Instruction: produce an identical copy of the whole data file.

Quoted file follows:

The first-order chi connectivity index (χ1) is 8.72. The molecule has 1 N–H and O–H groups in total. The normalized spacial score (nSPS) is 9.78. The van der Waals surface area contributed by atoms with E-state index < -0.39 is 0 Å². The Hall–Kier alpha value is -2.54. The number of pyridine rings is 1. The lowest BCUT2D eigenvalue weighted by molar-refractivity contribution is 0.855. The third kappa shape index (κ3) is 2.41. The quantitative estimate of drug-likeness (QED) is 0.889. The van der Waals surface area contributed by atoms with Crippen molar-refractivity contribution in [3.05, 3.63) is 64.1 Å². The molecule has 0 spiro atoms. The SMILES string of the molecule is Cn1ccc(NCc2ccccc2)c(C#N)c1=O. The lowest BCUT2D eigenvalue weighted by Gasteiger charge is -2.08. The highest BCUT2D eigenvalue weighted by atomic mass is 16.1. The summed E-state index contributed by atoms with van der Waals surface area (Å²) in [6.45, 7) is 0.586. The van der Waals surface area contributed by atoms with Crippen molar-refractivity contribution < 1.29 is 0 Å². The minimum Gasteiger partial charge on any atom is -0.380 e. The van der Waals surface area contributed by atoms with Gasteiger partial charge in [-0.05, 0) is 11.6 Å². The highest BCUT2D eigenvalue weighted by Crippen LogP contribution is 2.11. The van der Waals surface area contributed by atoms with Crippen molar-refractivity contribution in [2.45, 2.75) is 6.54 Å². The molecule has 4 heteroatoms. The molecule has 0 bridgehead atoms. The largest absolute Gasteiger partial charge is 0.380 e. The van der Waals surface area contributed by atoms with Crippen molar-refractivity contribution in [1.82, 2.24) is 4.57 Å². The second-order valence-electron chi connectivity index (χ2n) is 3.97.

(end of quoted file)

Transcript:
The first-order chi connectivity index (χ1) is 8.72. The molecule has 1 N–H and O–H groups in total. The normalized spacial score (nSPS) is 9.78. The van der Waals surface area contributed by atoms with E-state index < -0.39 is 0 Å². The Hall–Kier alpha value is -2.54. The number of pyridine rings is 1. The lowest BCUT2D eigenvalue weighted by molar-refractivity contribution is 0.855. The third kappa shape index (κ3) is 2.41. The quantitative estimate of drug-likeness (QED) is 0.889. The van der Waals surface area contributed by atoms with Crippen molar-refractivity contribution in [3.05, 3.63) is 64.1 Å². The molecule has 0 spiro atoms. The SMILES string of the molecule is Cn1ccc(NCc2ccccc2)c(C#N)c1=O. The lowest BCUT2D eigenvalue weighted by Gasteiger charge is -2.08. The highest BCUT2D eigenvalue weighted by atomic mass is 16.1. The summed E-state index contributed by atoms with van der Waals surface area (Å²) in [6.45, 7) is 0.586. The van der Waals surface area contributed by atoms with Crippen molar-refractivity contribution < 1.29 is 0 Å². The minimum Gasteiger partial charge on any atom is -0.380 e. The van der Waals surface area contributed by atoms with Gasteiger partial charge in [-0.05, 0) is 11.6 Å². The highest BCUT2D eigenvalue weighted by Crippen LogP contribution is 2.11. The van der Waals surface area contributed by atoms with Crippen molar-refractivity contribution in [2.45, 2.75) is 6.54 Å². The molecule has 4 heteroatoms. The molecule has 0 bridgehead atoms. The largest absolute Gasteiger partial charge is 0.380 e. The van der Waals surface area contributed by atoms with Crippen molar-refractivity contribution in [1.82, 2.24) is 4.57 Å². The second-order valence-electron chi connectivity index (χ2n) is 3.97.